Chillers are the largest single energy-using component in most facilities and can typically consume more than 50% of the electricity used. In North America and the USA, chillers use approximately 20% of the total electricity generated.
By design, most chillers achieve maximum tonnage with minimum kW usage by operating at approximately 70-75% of load and the lowest entering condensate temperature (ECWT). Understanding chiller efficiency and the impact of load and ECWT will help facilities determine the most efficient chiller configuration to maximise energy cost savings.
The first step in maximising chiller efficiency is to establish a method for recording chiller operating data in a daily log.
It is common for facilities to maintain chiller logs, but unfortunately, they are rarely reviewed, which is critical. Collecting and trending chiller operation data can be done automatically. Chiller performance at full and partial loads can be accurately measured, efficiencies calculated and the causes of inefficiencies diagnosed.
Once the state of the chiller has been determined (baseline), operational changes can be made to improve efficiency and the results measured.
Air Cooled Chiller
Ensuring accurate data can be difficult. The most common assumption of a facility is that the flow rate to the chiller is constant and always at the design condition. Unfortunately, this may not be the case for several reasons. Chiller systems are dynamic, ever-changing models that must adapt to their surroundings. They expand and contract on the basis of their original design.
They are subject to wear, tear and ageing. The best advice is not to assume anything until it has been proven by accurate, ongoing verification. The best way to provide accurate data, obtain specific results and minimise problems is to verify tonnage measurements and other calculations of flow to the chiller to determine efficiency.
Flow meters can be of the high quality turbine type, magnetometer (in-line) or ultrasonic (external) and provide the most accurate gallons per minute (GPM) flow readings.GPM can be determined by using the delta pressure of a pressure gauge or chronograph. Delta temperature does not actually measure the GPM flow rate, but it can identify proper flow rates and flow related problems.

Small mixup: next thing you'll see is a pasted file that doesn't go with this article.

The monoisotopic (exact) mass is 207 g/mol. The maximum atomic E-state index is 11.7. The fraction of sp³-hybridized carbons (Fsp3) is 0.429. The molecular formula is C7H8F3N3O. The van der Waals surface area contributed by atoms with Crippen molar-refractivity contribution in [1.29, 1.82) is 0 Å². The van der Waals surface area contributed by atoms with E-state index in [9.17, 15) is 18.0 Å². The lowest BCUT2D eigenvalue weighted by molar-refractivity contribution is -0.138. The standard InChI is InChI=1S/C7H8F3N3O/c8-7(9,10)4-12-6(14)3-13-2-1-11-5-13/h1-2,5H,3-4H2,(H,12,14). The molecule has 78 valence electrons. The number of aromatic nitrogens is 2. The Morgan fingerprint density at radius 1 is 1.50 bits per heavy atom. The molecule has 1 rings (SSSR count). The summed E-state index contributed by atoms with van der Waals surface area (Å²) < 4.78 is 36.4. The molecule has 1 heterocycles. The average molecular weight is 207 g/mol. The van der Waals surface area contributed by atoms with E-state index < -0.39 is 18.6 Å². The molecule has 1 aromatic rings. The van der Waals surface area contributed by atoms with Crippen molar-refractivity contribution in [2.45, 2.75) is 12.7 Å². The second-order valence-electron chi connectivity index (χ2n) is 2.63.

It can also be affected by other conditions not directly related to flow, such as fouled cooler barrels, non-condensing gases and refrigerant levels, which can make operation more difficult. However, the use of a delta temperature together with a flow meter or delta pressure gauge creates a powerful diagnostic tool that can identify problems affecting the efficiency of a chiller system.
Water Cooled Chiller
Along with the appropriate flow rate, temperature sensors/gauges, pressure sensors/gauges, meters etc. are checked and calibrated regularly or when problems are identified.
However, due to design constraints, occupant comfort levels or real-time energy prices (sacrificing efficiency at one time to improve efficiency at another), it may not be possible to increase chilled water temperatures to save money. The wet bulb conditions of the cooling tower system are utilised to reduce the incoming condensate temperature of the chillers.
This may result in a reduction of 1°F for every 1°F of the chiller's full load design value.
It is important to note that part loads associated with chiller type (high or low pressure) and compressor motor style (constant or variable speed) will affect chiller performance. Consult the chiller manufacturer to determine the appropriate guidelines for input condenser water temperature.
If you want to know more about air-cooled chillers or water-cooled chillers, which one suits your needs, welcome to contact us today or visit our website.